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Gov't urged to restore, protect Philippine wetlands

Published on 1 March 2022 by Gaea Katreena Cabico Philippines

A scientists’ group on Wednesday called on the government to restore and conserve the country’s disappearing wetlands, which can help combat climate change.

In a statement released on the World Wetlands Day, the Advocates of Science and Technology for the People (AGHAM) said it is imperative that the government prioritizes the conservation of wetlands because such ecosystems provide habitats for aquatic organisms.

Wetland habitats such as mangroves, coral reefs and peatlands play a vital role in mitigating the impacts of the climate crisis through sequestering planet-warming carbon dioxide. Wetlands also act as a natural buffer against storm surge and flood.

“As we face a worsening climate crisis, protecting our remaining wetlands ensures a bright future for generations to come,” AGHAM said.

Although wetlands represent a solution to climate change, they are one of the planet’s most threatened habitats. According to the United Nations Environment Programme, some 85% of wetlands present in the 1700s were lost by 2000 to make way for development, farming and other “productive” uses.

September 2019 photo shows a patch of mangroves in the village of Taliptip in Bulacan province.September 2019 photo shows a patch of mangroves in the village of Taliptip in Bulacan province.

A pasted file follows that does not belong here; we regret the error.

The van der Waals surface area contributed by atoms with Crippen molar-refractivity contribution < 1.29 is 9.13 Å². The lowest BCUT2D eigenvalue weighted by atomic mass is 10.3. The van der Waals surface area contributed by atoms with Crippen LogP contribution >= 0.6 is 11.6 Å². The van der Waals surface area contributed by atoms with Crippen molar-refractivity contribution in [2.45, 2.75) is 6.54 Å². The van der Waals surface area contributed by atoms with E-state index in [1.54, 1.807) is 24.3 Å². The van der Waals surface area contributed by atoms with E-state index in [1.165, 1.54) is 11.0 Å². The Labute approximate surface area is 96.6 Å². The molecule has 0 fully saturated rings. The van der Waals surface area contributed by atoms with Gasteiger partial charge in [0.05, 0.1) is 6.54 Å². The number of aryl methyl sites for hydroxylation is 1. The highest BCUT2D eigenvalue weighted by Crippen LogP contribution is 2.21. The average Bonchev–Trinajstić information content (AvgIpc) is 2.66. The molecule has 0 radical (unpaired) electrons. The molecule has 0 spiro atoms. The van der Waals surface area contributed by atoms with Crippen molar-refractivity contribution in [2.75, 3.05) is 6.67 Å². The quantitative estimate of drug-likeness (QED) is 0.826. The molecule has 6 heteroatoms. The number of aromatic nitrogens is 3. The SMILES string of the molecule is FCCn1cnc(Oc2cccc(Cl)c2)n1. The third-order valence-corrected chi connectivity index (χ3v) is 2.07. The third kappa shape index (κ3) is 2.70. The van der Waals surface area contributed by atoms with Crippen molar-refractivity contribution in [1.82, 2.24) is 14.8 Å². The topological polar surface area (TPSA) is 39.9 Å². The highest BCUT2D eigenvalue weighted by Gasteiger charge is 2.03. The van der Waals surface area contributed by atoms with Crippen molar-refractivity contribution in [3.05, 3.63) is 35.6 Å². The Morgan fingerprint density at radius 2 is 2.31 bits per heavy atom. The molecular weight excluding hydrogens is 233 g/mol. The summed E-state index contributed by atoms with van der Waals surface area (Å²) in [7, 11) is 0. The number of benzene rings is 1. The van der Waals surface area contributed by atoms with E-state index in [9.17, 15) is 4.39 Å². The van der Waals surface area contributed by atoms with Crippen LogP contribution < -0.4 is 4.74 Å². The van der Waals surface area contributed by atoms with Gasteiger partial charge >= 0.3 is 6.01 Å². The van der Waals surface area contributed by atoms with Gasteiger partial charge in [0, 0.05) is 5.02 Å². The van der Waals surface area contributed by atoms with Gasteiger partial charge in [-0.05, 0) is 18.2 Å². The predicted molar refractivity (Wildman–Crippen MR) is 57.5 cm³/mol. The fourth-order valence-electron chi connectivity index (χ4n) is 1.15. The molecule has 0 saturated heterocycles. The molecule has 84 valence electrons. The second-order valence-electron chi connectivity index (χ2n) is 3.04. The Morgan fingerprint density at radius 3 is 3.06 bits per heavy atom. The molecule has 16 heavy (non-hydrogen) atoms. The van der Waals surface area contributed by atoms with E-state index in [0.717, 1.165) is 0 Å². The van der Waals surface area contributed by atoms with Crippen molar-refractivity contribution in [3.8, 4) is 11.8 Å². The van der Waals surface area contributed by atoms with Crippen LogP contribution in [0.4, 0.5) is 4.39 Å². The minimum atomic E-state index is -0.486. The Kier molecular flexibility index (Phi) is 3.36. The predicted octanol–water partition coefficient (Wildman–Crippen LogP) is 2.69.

AGHAM condemned reclamation projects and dredging activities that threaten mangrove forests and mudflats along the coasts of Manila Bay, including the New Manila International Airport.

The organization urged the Department of Environment and Natural Resources to scrap the Environmental Compliance Certificates issued for the reclamation projects and probe such undertakings.

“We condemn the DENR for their continued indifference to threats against Philippine wetlands, and remind all agencies mandated to rehabilitate Manila Bay that their primary goal should be to revive ecosystems in Manila Bay and not allow any form of destruction brought by activities such as reclamation and dredging,” AGHAM said.

“Cleaning up coastal areas, rivers and tributaries are not enough to genuinely rehabilitate Manila Bay if entire wetland ecosystems are destroyed by reclamation,” it added.

‘Natural assets’

In a release, the DENR Secretary Roy Cimatu said that wetlands are considered among the country’s natural assets.

“Thus we have made them part of our ongoing rehabilitation of Boracay Island. We believe that showcasing their importance through wetlands recovery and restoration in the island is an effective means of spreading awareness to the public,” Cimatu said.

He added that restoring Boracay’s wetlands does not only conserve their ecological functions, but also adds up to the diversification of the island’s tourism sites.

DENR-Biodiversity Management Bureau officer-in-charge Natividad Bernandino stressed the need for “financial, human and political capital” to save wetlands from disappearing.”

The Philippines currently has eight sites designated as Wetlands of International Importance under the Ramsar Convention, with a surface area of 247,684 hectares. 

Source: PhilStar 2 February 2022